Chronic or Crisis? Learning to Tell the Difference.

This October, we will continue our 100th Anniversary celebration in Mansfield with Robert Lupton, a nationally renowned author who is best known for his book “Toxic Charity: How Churches and Charities Hurt Those They Help, and How to Reverse It.”

For more information about our 100th Anniversary Celebration in Mansfield, please click here.

Do you know the difference between a chronic and a crisis? In the following post, Lupton breaks down the difference and shares why it is important to properly address the situation and assess the need according to the issue.

Chronic or Crisis? Learning to Tell the Difference.

by Bob Lupton

A crisis requires emergency intervention;
A chronic problem requires development.
Address a crisis need with a crisis intervention, and lives are saved.
Address a chronic need with a crisis intervention, and people are harmed.

Have you noticed that many of the same people return week after week for free food from your food pantry? Ever wonder whether your handouts were really helping or merely perpetuating a dependent lifestyle? Admitting and verbalizing these observations, at the risk of appearing heartless, is the essential first step toward truly effective service. The point isn’t to judge people who are suffering from a chronic problem; it isn’t to be cruel and deny them help because they “are stuck” and just need to “get a job.” The point is that, in offering food, you are not doing enough. It’s as ineffective as offering a Band-Aid to someone who is suffering from massive internal bleeding.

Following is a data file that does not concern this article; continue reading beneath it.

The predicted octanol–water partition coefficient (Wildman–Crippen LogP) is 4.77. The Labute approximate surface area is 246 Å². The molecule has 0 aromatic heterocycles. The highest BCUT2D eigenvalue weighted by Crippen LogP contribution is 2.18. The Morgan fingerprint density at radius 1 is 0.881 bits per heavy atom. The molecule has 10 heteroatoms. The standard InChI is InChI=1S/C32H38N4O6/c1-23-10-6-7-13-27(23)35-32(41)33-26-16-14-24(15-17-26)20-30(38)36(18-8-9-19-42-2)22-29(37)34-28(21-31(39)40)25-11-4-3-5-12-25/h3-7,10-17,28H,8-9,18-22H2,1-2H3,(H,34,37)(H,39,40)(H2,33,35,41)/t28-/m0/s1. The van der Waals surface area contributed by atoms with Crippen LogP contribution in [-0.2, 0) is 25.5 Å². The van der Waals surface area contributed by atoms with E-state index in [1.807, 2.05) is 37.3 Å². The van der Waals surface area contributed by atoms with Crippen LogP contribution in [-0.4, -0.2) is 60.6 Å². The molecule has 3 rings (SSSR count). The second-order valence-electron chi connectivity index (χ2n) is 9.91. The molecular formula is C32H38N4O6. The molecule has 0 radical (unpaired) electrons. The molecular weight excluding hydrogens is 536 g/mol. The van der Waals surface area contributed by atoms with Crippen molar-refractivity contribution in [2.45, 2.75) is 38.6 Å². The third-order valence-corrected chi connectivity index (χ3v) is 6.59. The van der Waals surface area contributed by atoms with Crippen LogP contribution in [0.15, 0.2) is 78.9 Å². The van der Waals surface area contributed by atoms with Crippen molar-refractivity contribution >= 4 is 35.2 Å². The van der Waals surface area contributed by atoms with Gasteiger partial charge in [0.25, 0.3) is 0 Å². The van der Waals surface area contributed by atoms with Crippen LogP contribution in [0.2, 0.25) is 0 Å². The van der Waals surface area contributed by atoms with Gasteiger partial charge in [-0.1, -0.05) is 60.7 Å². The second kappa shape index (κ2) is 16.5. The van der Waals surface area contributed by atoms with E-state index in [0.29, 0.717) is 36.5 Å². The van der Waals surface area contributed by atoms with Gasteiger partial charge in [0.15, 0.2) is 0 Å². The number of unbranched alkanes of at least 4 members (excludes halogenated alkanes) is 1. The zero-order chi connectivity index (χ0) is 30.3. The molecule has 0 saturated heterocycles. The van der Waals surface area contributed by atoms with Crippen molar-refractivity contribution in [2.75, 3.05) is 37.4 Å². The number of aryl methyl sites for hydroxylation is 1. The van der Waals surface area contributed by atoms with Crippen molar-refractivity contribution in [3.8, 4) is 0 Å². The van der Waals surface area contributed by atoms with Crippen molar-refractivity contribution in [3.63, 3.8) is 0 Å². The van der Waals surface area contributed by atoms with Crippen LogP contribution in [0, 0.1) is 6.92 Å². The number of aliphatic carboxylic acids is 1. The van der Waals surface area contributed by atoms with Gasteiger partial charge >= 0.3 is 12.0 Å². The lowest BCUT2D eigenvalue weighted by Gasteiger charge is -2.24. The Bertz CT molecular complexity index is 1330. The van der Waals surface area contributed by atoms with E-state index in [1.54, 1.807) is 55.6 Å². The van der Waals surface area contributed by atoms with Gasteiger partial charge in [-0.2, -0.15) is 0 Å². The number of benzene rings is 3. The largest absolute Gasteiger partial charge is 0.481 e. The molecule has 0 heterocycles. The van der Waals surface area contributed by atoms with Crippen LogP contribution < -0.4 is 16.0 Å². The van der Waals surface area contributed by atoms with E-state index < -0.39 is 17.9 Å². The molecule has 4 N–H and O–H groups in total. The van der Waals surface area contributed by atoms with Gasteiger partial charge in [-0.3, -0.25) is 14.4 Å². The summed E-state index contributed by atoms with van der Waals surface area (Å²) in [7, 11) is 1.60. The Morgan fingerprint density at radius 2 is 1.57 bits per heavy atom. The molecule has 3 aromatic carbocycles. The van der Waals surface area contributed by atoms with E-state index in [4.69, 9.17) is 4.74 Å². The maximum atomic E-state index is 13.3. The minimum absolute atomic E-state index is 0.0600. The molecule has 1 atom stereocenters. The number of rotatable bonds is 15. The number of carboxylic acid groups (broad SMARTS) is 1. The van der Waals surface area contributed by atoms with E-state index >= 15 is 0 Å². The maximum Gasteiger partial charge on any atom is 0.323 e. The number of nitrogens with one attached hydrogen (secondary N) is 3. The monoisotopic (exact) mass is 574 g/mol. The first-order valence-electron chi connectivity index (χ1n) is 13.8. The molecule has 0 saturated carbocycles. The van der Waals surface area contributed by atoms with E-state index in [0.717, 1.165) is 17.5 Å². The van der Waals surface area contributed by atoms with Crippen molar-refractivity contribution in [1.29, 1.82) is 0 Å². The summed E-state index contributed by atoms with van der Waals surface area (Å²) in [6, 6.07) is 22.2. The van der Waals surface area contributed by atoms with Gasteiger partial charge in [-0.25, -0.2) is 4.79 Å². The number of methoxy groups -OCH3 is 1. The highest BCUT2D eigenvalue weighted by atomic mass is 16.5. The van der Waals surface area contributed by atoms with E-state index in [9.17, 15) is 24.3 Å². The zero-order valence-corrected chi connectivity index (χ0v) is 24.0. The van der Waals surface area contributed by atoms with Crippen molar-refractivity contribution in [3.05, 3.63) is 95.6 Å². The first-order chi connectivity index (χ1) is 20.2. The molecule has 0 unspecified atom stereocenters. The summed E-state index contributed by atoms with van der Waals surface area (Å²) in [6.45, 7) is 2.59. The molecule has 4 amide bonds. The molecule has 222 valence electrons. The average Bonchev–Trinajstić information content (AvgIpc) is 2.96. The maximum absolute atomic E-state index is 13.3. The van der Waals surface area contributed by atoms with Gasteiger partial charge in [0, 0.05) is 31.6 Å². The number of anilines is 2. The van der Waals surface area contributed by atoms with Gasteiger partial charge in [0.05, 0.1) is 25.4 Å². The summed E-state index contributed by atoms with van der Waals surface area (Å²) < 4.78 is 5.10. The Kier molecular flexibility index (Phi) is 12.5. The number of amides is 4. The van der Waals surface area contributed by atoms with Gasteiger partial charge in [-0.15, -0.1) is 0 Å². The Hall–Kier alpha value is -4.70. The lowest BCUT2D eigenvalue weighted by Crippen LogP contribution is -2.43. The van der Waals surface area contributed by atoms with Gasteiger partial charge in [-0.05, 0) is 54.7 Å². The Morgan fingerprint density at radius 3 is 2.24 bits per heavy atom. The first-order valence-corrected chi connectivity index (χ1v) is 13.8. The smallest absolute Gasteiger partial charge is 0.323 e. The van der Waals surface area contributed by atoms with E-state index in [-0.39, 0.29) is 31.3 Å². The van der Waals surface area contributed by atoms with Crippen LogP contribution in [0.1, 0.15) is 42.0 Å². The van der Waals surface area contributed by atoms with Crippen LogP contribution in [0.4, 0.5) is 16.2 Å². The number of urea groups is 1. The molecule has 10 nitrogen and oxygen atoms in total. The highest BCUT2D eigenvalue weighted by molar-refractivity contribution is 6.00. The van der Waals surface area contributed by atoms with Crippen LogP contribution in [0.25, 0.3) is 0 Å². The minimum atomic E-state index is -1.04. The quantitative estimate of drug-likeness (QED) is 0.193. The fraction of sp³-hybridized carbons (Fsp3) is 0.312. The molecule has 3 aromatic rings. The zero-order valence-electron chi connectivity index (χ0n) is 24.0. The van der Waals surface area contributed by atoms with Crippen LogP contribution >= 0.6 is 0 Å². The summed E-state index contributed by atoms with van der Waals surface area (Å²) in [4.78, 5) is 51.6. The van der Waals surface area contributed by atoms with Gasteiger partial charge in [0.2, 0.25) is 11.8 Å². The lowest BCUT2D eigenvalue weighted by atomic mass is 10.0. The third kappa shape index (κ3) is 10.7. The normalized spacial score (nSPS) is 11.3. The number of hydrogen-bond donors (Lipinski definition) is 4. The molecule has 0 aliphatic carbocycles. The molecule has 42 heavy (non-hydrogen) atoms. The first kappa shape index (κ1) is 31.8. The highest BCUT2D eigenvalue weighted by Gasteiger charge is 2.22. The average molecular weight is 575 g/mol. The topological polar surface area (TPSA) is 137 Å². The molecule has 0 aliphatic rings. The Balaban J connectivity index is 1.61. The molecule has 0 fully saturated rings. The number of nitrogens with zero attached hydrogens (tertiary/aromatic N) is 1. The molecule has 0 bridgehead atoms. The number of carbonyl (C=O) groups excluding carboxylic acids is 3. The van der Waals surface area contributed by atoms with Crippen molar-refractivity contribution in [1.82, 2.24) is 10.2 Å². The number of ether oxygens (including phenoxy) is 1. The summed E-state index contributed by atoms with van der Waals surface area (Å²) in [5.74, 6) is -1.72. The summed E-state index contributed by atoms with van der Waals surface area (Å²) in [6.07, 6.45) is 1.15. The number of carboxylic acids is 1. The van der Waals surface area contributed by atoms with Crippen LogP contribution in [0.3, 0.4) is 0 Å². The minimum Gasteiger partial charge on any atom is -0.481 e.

The key to effective service is accurately matching the need with the appropriate intervention.

The universal need for food is a good place to begin. Starvation is a crisis issue; hunger is a chronic issue. When famine sweeps a land, or a tsunami devastates coastal cities, starvation becomes an urgent, life-and-death situation. Emergency food supplies must be rushed in without delay. But in a stable nation with abundant supplies of food and adequate government food subsidies, occasional hunger—not starvation—is the reality facing the less advantaged. Food insecurity is a chronic, not crisis, poverty issue.

Food security is what free-food advocates talk about these days. That means access by all people at all times to enough food for an active, healthy life. The poor in America, roughly 15 percent of the population, are food-insecure at least sometime during the year. Even though four out of five of these households receive food from the government, there are times when their cupboards are bare.

But food-insecurity is not a crisis issue. It is a function of chronic poverty. Unlike during the great depression of the 1930’s when one in four of our workers stood in bread lines with no government safety net to rescue them, today more than 90 percent of our workforce is employed and our public subsidies are ample. Hunger is not our problem. Poor nutrition perhaps, but not hunger. Food insecurity is a chronic poverty issue and chronic problems require altogether different strategies than crisis problems.

Starvation is a crisis need; hunger is a chronic issue.

Address hunger (chronic) with a free feeding program (crisis) and unhealthy dependency occurs.

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"Address a crisis need with a crisis intervention, and lives are saved. Address a chronic need with a crisis intervention, and people are harmed." ~ Lupton

Our Mission

Catholic Charities makes real the love that God has for each individual person regardless of their faith or background by serving the poor, speaking for and assisting the neglected and forgotten, respecting and promoting life from beginning to end and nurturing and supporting individuals and families.